OP2441. TOSCA, Live Performance, 22 Oct., 1961, Tokyo, w.Basile Cond. NHK Ensemble; Renata Tebaldi, Gianni Poggi, Giangiacomo Guelfi, etc. (E.U.) 2-Walhall 0340. - 4035122653403
“In addition to the timbre itself, Tebaldi had an innate feel for how this music should go, for the ebb and flow of every phrase. She also was a mistress of dynamic range. Yes, she could (and did) float glorious pianissimi and she could open up with a full throated fortissimo that remained full-bodied. But where she differed from so many is in all the dynamics in between the two extremes. This allowed her to characterize the music with dynamic variety, rather than Callas-like specificity of inflection. Of course Callas’ Tosca remains an extraordinary musical-dramatic experience, but one should not fall into the trap of believing received wisdom that Tebaldi was not an effective actress. Tebaldi sang with genuine dramatic involvement and with a sincerity that always moved an audience. In my experience, no soprano (not even Callas) could break your heart the way Tebaldi di at ‘Dio mi perdona. Egli vede ch’io piange’ (‘God will forgive me. He’ll see that I am crying’). This is Tosca’s response to Scarpia’s hypocritical ‘In chiesa - after Tosca’s outburst in the first act....Tebaldi begins her response with a heartbreaking pianissimo, and a crescendo starting on ‘vede’ that explodes on ‘piango’.” It will tear your gut out.
I heard Tebaldi many times, as a standee at the old Metropolitan Opera House from the mid-1950s through the early 1960s, and I never stopped marveling at the sheer beauty of the voice, her ability to project a pianissimo throughout the auditorium so that even though the note was extraordinarily soft, it sounded as if she were standing right next to you. The plushness of tone was probably the most unique feature of her singing, and along with that an innate sense of the appropriate shape of the phrase she was singing.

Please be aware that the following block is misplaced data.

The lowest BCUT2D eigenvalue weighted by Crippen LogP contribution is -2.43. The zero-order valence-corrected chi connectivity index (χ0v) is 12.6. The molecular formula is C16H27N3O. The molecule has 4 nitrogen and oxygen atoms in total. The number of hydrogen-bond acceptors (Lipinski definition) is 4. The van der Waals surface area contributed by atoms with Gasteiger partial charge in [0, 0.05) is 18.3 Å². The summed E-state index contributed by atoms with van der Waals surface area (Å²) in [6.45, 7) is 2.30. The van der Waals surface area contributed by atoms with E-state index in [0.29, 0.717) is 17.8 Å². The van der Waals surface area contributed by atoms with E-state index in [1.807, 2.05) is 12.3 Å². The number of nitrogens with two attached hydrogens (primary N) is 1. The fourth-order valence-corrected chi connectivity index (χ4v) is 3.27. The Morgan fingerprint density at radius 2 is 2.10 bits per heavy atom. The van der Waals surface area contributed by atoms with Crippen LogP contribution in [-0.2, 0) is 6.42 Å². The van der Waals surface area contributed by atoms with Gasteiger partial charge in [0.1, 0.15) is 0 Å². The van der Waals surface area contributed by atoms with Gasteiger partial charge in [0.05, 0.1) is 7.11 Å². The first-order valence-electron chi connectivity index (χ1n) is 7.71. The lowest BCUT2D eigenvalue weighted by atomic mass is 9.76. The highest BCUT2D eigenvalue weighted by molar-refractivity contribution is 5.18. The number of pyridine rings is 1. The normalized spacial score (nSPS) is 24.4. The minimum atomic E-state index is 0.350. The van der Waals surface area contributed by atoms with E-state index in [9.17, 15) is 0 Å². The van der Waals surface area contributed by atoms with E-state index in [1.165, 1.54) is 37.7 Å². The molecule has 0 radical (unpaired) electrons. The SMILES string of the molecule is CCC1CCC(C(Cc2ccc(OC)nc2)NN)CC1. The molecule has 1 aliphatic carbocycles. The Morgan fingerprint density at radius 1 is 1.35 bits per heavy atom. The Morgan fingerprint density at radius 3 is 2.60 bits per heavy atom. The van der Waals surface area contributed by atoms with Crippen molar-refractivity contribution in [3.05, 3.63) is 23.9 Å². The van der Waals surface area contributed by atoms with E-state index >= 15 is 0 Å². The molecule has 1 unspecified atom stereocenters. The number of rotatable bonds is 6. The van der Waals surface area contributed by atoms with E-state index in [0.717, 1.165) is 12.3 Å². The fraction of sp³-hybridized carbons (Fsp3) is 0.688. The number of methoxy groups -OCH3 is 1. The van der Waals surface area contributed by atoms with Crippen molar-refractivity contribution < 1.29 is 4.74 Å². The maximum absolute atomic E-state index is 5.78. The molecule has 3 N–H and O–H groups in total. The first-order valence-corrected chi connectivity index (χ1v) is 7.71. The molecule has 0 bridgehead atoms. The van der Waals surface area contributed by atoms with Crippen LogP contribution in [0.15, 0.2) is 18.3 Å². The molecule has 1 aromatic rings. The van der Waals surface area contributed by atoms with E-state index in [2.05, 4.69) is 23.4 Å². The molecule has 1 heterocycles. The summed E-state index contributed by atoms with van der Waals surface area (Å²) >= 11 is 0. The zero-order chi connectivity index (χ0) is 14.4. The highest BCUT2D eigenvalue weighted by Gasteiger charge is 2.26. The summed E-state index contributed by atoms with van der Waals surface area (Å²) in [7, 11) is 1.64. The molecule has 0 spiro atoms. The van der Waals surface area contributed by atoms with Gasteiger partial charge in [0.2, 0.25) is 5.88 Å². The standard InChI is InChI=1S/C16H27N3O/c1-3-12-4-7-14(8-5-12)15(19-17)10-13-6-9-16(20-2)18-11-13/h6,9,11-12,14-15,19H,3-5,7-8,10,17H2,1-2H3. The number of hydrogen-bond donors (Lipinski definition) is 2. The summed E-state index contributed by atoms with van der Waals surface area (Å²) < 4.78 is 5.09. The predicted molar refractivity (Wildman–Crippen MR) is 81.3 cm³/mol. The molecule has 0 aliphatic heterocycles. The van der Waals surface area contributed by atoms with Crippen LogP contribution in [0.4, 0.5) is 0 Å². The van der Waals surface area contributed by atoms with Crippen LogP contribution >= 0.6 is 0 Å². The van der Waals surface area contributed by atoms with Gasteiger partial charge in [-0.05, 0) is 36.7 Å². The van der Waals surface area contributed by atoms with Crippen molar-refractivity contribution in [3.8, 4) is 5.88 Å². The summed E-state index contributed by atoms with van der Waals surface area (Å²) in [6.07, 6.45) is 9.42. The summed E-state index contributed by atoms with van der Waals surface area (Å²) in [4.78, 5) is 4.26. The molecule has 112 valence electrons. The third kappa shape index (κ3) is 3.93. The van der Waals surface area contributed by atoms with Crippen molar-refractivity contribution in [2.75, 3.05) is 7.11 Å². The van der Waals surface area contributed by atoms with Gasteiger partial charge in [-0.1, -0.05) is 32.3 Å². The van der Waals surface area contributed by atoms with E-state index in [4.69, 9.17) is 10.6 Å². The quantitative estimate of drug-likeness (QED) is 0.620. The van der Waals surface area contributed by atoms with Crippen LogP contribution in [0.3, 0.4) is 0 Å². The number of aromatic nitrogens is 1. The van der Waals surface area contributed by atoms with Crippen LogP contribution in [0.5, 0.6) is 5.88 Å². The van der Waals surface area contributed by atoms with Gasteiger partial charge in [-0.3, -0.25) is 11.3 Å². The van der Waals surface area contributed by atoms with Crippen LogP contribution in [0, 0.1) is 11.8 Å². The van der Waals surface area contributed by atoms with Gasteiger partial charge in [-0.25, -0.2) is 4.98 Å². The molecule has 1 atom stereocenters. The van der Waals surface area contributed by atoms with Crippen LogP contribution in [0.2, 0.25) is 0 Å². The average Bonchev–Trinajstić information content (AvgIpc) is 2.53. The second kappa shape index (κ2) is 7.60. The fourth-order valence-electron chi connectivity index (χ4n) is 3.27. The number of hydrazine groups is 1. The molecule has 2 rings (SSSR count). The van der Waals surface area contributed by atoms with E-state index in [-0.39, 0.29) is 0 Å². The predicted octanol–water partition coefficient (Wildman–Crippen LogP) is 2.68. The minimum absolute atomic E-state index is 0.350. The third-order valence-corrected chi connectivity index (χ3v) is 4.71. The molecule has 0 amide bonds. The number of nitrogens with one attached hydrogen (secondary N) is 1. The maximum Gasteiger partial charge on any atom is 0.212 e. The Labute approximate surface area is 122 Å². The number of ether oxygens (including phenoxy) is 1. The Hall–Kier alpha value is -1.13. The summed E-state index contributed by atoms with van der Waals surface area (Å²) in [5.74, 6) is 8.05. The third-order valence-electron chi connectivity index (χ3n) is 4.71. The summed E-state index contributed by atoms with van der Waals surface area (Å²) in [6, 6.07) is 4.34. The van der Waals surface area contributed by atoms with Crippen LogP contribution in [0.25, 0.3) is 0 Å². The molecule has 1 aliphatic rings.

Above all, there was that voice. It was immediately recognizable, distinctive, unlike any other. If you tuned in to a radio broadcast without hearing an announcement, two notes would be enough to identify the richly colored, luxurious sonority of the Tebaldi sound, a sound that caressed the ear and at the same time enveloped you. For many of us it was the sound that defined what an Italian soprano should be.”
- Henry Fogel, FANFARE
“Poggi is at his best in the shout-em-out-of-the-theatre arias....pealed out with trumpet clarity.”
- Charles H. Parsons, AMERICAN RECORD GUIDE, March/April, 2011
“Giangiacomo Guelfi [not to be confused with Carlo Guelfi, a younger baritone] studied at the Centro Lirico in Florence, as well as with legendary Italian baritone Titta Ruffo, and made his opera début in the title role of Verdi's RIGOLETTO in 1950, an exceptionally young age for such a work. He won the Spoleto Experimental Theater Prize and made his La Scala début in 1952 as The Visitor in Castro's PROSERPINA Y EL EXTRANJERO. He made his London début two years later at Drury Lane as Gérard in Giordano's ANDREA CHÉNIER. Though he drew considerable acclaim in a 1957 performance of Verdi's I DUE FOSCARI in Venice, and he was considered a rising star during the late '50s and early '60s, it was not until his 1964 performance of Verdi's MACBETH at La Scala that he was acknowledged as a full-fledged star. He made his Metropolitan début in 1970 as Scarpia. He was particularly admired during his prime for his powerful voice, but like many possessors of such voices, occasionally indulged in bellowing and, toward the end of his career, relied excessively on extra-musical vocal effects.”
- Anne Feeney, allmusic.com